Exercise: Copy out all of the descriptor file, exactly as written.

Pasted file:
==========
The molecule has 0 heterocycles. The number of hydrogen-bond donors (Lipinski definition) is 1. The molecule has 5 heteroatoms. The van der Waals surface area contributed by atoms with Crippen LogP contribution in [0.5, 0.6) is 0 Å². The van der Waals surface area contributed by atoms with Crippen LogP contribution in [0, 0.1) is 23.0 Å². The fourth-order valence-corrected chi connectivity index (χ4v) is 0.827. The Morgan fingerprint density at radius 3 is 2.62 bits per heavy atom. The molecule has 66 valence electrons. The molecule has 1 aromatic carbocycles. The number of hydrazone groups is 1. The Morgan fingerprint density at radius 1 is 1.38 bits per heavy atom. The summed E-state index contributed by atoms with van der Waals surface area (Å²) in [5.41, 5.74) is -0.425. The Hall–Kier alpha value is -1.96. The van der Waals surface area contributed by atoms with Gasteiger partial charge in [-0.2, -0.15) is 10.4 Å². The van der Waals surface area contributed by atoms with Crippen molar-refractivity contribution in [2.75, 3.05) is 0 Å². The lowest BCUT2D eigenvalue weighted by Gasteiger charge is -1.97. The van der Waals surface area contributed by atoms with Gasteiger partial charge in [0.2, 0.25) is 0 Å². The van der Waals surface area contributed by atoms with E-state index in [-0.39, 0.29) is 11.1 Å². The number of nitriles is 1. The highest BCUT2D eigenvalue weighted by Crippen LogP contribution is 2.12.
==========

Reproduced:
The molecule has 0 heterocycles. The number of hydrogen-bond donors (Lipinski definition) is 1. The molecule has 5 heteroatoms. The van der Waals surface area contributed by atoms with Crippen LogP contribution in [0.5, 0.6) is 0 Å². The van der Waals surface area contributed by atoms with Crippen LogP contribution in [0, 0.1) is 23.0 Å². The fourth-order valence-corrected chi connectivity index (χ4v) is 0.827. The Morgan fingerprint density at radius 3 is 2.62 bits per heavy atom. The molecule has 66 valence electrons. The molecule has 1 aromatic carbocycles. The number of hydrazone groups is 1. The Morgan fingerprint density at radius 1 is 1.38 bits per heavy atom. The summed E-state index contributed by atoms with van der Waals surface area (Å²) in [5.41, 5.74) is -0.425. The Hall–Kier alpha value is -1.96. The van der Waals surface area contributed by atoms with Gasteiger partial charge in [-0.2, -0.15) is 10.4 Å². The van der Waals surface area contributed by atoms with Crippen molar-refractivity contribution in [2.75, 3.05) is 0 Å². The lowest BCUT2D eigenvalue weighted by Gasteiger charge is -1.97. The van der Waals surface area contributed by atoms with Gasteiger partial charge in [0.2, 0.25) is 0 Å². The van der Waals surface area contributed by atoms with E-state index in [-0.39, 0.29) is 11.1 Å². The number of nitriles is 1. The highest BCUT2D eigenvalue weighted by Crippen LogP contribution is 2.12.